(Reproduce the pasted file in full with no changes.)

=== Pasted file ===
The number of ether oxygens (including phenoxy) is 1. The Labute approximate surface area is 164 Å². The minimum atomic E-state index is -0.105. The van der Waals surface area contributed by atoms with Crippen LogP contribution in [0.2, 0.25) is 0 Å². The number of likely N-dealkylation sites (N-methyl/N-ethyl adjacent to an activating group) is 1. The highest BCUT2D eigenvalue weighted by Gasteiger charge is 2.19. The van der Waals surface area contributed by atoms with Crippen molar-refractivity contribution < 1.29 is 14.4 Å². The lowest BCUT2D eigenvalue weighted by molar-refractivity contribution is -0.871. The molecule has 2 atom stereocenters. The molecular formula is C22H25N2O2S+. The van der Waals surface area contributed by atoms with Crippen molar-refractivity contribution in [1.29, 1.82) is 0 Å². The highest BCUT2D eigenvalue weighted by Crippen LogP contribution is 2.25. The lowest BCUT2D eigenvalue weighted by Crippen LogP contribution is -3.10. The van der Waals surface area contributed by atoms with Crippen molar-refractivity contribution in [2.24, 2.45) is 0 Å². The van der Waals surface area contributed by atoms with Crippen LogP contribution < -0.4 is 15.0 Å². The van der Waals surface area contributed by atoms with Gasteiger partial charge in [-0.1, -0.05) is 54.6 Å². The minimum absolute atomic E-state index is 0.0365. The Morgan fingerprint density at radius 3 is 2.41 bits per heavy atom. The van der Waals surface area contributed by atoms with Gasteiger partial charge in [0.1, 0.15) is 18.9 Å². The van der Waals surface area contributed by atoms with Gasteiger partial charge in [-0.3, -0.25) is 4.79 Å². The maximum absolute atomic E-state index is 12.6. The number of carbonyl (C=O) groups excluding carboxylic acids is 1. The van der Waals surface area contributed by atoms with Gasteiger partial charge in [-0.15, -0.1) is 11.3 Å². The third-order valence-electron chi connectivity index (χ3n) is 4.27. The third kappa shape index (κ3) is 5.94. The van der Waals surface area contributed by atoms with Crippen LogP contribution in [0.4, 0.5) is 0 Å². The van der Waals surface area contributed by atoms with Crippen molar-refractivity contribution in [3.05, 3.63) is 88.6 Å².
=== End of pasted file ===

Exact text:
The number of ether oxygens (including phenoxy) is 1. The Labute approximate surface area is 164 Å². The minimum atomic E-state index is -0.105. The van der Waals surface area contributed by atoms with Crippen LogP contribution in [0.2, 0.25) is 0 Å². The number of likely N-dealkylation sites (N-methyl/N-ethyl adjacent to an activating group) is 1. The highest BCUT2D eigenvalue weighted by Gasteiger charge is 2.19. The van der Waals surface area contributed by atoms with Crippen molar-refractivity contribution < 1.29 is 14.4 Å². The lowest BCUT2D eigenvalue weighted by molar-refractivity contribution is -0.871. The molecule has 2 atom stereocenters. The molecular formula is C22H25N2O2S+. The van der Waals surface area contributed by atoms with Crippen molar-refractivity contribution in [1.29, 1.82) is 0 Å². The highest BCUT2D eigenvalue weighted by Crippen LogP contribution is 2.25. The lowest BCUT2D eigenvalue weighted by Crippen LogP contribution is -3.10. The van der Waals surface area contributed by atoms with Crippen molar-refractivity contribution in [2.24, 2.45) is 0 Å². The van der Waals surface area contributed by atoms with Crippen LogP contribution < -0.4 is 15.0 Å². The van der Waals surface area contributed by atoms with Gasteiger partial charge in [-0.1, -0.05) is 54.6 Å². The minimum absolute atomic E-state index is 0.0365. The Morgan fingerprint density at radius 3 is 2.41 bits per heavy atom. The van der Waals surface area contributed by atoms with Gasteiger partial charge in [0.1, 0.15) is 18.9 Å². The van der Waals surface area contributed by atoms with Gasteiger partial charge in [-0.3, -0.25) is 4.79 Å². The maximum absolute atomic E-state index is 12.6. The number of carbonyl (C=O) groups excluding carboxylic acids is 1. The van der Waals surface area contributed by atoms with Gasteiger partial charge in [-0.15, -0.1) is 11.3 Å². The third-order valence-electron chi connectivity index (χ3n) is 4.27. The third kappa shape index (κ3) is 5.94. The van der Waals surface area contributed by atoms with Crippen LogP contribution in [0.4, 0.5) is 0 Å². The van der Waals surface area contributed by atoms with Crippen molar-refractivity contribution in [3.05, 3.63) is 88.6 Å².